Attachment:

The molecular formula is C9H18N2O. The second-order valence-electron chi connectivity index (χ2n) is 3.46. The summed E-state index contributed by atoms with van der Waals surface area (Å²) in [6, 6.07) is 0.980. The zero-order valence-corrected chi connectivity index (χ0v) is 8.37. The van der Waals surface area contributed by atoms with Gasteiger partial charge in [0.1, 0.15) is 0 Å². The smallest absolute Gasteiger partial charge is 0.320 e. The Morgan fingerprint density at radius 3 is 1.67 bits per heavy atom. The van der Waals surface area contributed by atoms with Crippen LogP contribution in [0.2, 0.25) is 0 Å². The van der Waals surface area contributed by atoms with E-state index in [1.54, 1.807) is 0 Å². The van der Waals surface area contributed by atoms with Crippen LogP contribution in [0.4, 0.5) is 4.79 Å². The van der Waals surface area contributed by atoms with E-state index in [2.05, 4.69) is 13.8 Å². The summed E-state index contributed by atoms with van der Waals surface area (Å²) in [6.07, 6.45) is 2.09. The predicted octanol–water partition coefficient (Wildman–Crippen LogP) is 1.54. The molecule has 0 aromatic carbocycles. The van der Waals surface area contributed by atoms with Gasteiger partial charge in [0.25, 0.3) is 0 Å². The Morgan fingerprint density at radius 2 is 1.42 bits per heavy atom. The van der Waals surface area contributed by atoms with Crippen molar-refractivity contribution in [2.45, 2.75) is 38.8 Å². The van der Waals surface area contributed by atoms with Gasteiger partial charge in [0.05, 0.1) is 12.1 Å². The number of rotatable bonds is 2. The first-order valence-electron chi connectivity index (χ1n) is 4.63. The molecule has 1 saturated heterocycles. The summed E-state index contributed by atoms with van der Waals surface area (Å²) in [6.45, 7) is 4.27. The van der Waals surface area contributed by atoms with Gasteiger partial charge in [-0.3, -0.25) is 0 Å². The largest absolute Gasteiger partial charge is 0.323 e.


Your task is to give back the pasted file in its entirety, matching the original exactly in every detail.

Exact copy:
The molecular formula is C9H18N2O. The second-order valence-electron chi connectivity index (χ2n) is 3.46. The summed E-state index contributed by atoms with van der Waals surface area (Å²) in [6, 6.07) is 0.980. The zero-order valence-corrected chi connectivity index (χ0v) is 8.37. The van der Waals surface area contributed by atoms with Gasteiger partial charge in [0.1, 0.15) is 0 Å². The smallest absolute Gasteiger partial charge is 0.320 e. The Morgan fingerprint density at radius 3 is 1.67 bits per heavy atom. The van der Waals surface area contributed by atoms with Crippen LogP contribution in [0.2, 0.25) is 0 Å². The van der Waals surface area contributed by atoms with E-state index in [1.54, 1.807) is 0 Å². The van der Waals surface area contributed by atoms with Crippen LogP contribution in [0.4, 0.5) is 4.79 Å². The van der Waals surface area contributed by atoms with E-state index in [2.05, 4.69) is 13.8 Å². The summed E-state index contributed by atoms with van der Waals surface area (Å²) in [6.07, 6.45) is 2.09. The predicted octanol–water partition coefficient (Wildman–Crippen LogP) is 1.54. The molecule has 0 aromatic carbocycles. The van der Waals surface area contributed by atoms with Gasteiger partial charge in [0.25, 0.3) is 0 Å². The Morgan fingerprint density at radius 2 is 1.42 bits per heavy atom. The van der Waals surface area contributed by atoms with Crippen molar-refractivity contribution in [2.45, 2.75) is 38.8 Å². The van der Waals surface area contributed by atoms with Gasteiger partial charge in [0.05, 0.1) is 12.1 Å². The number of rotatable bonds is 2. The first-order valence-electron chi connectivity index (χ1n) is 4.63. The molecule has 1 saturated heterocycles. The summed E-state index contributed by atoms with van der Waals surface area (Å²) in [6.45, 7) is 4.27. The van der Waals surface area contributed by atoms with Gasteiger partial charge in [-0.3, -0.25) is 0 Å². The largest absolute Gasteiger partial charge is 0.323 e.